Here Is How Skin Boosters Make Your Skin Supple And Dewy

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Here Is How Skin Boosters Make Your Skin Supple And Dewy

Here is how skin boosters make your skin supple and dewy

Image Source: Dinodia

As we age our body parts may not always comply with the adage ‘Ageing gracefully’, but there are ladies out there, who are particular about their personal grooming and are quick to set in remedial processes at those first signs of ageing appearing on the skin.

While the cosmetic market is flooded with fix-it options both surgical and otherwise, there is a growing demand for less invasive measures to keep one’s skin looking young. For giving fillip to your skin and keeping that hydrated glow you are missing, skin boosters, anti-ageing injectable moisturising treatments, are increasingly the go-to option today.

While traditional derma fillers or botox help voluminise and enhance the facial features, a skin booster moisturises the skin and improves its overall health.

Ageing of the skin is a natural process which limits the body’s ability to produce natural oils and skin becomes less elastic. The skin, being less hydrated naturally in these years, becomes prone to dryness in the face and neck areas. The key to keeping the skin young and glowing is to keep it constantly hydrated. Moisturisers should be an integral part of your daily skincare regimen when this starts happening. As dermatologist Dr Divya Sharma reminds us, moisturisers are the first line of defence in keeping the skin well-hydrated. Regularly applying the right moisturiser helps skin keep moist and plump, she elaborates. Furthermore, she points out, this not only evens out your skin tone, it also reduces the appearance of blemishes. Dry skin is more fragile and vulnerable to premature fine lines and wrinkles she shares.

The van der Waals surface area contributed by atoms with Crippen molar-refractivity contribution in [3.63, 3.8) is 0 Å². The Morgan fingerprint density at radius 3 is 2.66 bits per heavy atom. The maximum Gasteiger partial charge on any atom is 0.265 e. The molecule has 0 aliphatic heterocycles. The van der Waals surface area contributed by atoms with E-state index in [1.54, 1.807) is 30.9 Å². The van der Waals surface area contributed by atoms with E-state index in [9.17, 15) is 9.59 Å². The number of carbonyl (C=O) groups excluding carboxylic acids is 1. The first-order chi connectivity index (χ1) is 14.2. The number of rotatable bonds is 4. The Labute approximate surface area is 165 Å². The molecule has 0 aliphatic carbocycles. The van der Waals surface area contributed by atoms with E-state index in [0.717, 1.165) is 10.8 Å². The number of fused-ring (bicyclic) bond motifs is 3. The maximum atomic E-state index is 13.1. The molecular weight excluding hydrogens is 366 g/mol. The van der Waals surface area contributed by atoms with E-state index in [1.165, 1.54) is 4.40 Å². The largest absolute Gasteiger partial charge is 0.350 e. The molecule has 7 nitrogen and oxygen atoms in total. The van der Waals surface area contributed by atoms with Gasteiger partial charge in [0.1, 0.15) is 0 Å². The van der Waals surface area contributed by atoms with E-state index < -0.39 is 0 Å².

While moisturising creams and serums are quite useful, skin boosters help keep skin look younger for a longer time, says Dr Sharma. Skin boosters, she says, are injectable moisturisers, wherein hyaluronic acid (HA), that potent hydrating agent, is injected into the dermis (the second layer of skin) where cream moisturisers cannot penetrate.

“Skin boosters, as popular lingo believes them to be, are not creams and cosmetics, but are the injectable form of hyaluronic acid,” explains Dr Sharma. 

Explaining further, she points out there may be various brands in the market that are available in this category of skin boosters. So, for anyone who is looking for ways of improving the hydration of parched or dull skin, to make it supple and dewy again, this is a good procedure. Adding a cautionary note to this, she suggests that patients who are prone to acne or who have any active infection on the skin should not opt for it.

“With age the production of hyaluronic acid gets reduced in our bodies so we inject small amounts of very lightweight hyaluronic acid molecules, along with essential nutrients, directly to the skin’s middle layer (dermis) which helps improve the hydration of the skin and maintains its elasticity,” says Dr Sharma.